Many of the Soviet architects and designers endorsed scientific management or applied its principles and techniques. The modernist poet Alexei Gastev -- dubbed the "Ovid of engineers, miners, and metal workers," and a key supporter of modern architecture -- was the founding director of the Central Institute of Labor, an organization created by the Soviet state in 1920 to promote the implementation of scientific management in both industry and building. In 1924 Gastev proclaimed his trinity of heroes as follows: "Taylor was an inventor, Gilbreth was an inventor, Ford was an inventor" (Bailes, 1977: 384). Many architects and designers collaborated with the institute. Architect Vladimir Krinsky joined the Time League, another scientific management organization in early Soviet Russia. Such architects as Ginzburg and the Vesnin brothers also endorsed or used scientific management in their projects (Lodder, 1983: 93, 254; Kopp, 1985: 136; Bowlt, 1988: 43; Senkevitch, 1990).

In France, Le Corbusier urged architects to Taylorize and standardize construction methods. He founded three scientific management organizations: the Society of Industrial Enterprises and Studies (SEIE), the Builders' Workshop (ATBAT), which had a "works management" section, and the International Congress of Modern Architecture or CIAM (Brooks, 1987: 117-118; CGP, 1987). A French movement of "municipal Taylorism" in town planning developed during the 1920s with Georges Benoit-Levy and Maxim Leroy as its leaders and with the participation of Louis Renault, the automobile manufacturer (Banham, 1980: 220-263-, McLeod, 1983; Le Corbusier, 1986).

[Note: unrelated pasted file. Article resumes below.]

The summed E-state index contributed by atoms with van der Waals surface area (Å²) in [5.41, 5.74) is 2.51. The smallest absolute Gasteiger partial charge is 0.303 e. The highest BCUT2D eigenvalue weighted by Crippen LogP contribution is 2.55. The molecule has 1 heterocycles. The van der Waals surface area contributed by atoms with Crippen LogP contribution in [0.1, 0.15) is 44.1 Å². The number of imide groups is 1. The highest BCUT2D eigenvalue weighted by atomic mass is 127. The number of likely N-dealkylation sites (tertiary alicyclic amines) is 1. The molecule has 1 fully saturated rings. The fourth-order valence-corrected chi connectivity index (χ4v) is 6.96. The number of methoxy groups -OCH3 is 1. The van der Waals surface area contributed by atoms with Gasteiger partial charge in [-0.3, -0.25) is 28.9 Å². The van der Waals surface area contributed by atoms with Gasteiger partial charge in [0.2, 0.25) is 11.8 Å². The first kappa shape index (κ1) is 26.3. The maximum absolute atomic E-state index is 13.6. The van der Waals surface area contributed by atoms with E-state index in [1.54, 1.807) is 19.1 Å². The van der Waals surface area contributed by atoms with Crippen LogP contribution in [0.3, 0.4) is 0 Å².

The "Lost" Message: From Ideology and Techniques to Aesthetics

The preceding analysis of the ideological and technical affinities between scientific management and modernism sets the stage for an understanding of the aesthetic elements that the European architects and designers perceived in the new realities created by Taylorism and Fordism. Their taste for the machine as a metaphor for aesthetic theory seems to have blended handsomely with an enthusiasm for the new organizational methods pioneered by American engineers. Thus, the European avant-garde architects saw both beautiful things and possibilities for artistic expression in the rationalized world of machine production. They found in scientific management a lost sense of the beautiful that has escaped the attention of the field of organizational studies. In so doing, they reinterpreted one of our discipline's main theories in aesthetic terms.